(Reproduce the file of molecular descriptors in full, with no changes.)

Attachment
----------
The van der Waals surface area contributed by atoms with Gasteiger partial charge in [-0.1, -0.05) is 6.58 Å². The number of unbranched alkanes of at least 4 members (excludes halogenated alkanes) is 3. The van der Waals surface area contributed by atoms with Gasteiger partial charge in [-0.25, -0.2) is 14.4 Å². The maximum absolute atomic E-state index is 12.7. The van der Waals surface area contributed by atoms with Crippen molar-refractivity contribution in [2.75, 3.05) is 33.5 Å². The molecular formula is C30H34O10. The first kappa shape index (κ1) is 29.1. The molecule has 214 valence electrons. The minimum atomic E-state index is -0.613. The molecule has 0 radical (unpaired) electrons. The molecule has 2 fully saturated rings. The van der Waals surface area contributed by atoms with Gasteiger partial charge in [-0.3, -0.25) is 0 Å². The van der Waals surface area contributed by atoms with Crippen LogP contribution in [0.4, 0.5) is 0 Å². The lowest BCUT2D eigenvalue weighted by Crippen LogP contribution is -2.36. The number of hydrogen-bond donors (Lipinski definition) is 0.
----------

The van der Waals surface area contributed by atoms with Gasteiger partial charge in [-0.1, -0.05) is 6.58 Å². The number of unbranched alkanes of at least 4 members (excludes halogenated alkanes) is 3. The van der Waals surface area contributed by atoms with Gasteiger partial charge in [-0.25, -0.2) is 14.4 Å². The maximum absolute atomic E-state index is 12.7. The van der Waals surface area contributed by atoms with Crippen molar-refractivity contribution in [2.75, 3.05) is 33.5 Å². The molecular formula is C30H34O10. The first kappa shape index (κ1) is 29.1. The molecule has 214 valence electrons. The minimum atomic E-state index is -0.613. The molecule has 0 radical (unpaired) electrons. The molecule has 2 fully saturated rings. The van der Waals surface area contributed by atoms with Gasteiger partial charge in [-0.3, -0.25) is 0 Å². The van der Waals surface area contributed by atoms with Crippen LogP contribution in [0.4, 0.5) is 0 Å². The lowest BCUT2D eigenvalue weighted by Crippen LogP contribution is -2.36. The number of hydrogen-bond donors (Lipinski definition) is 0.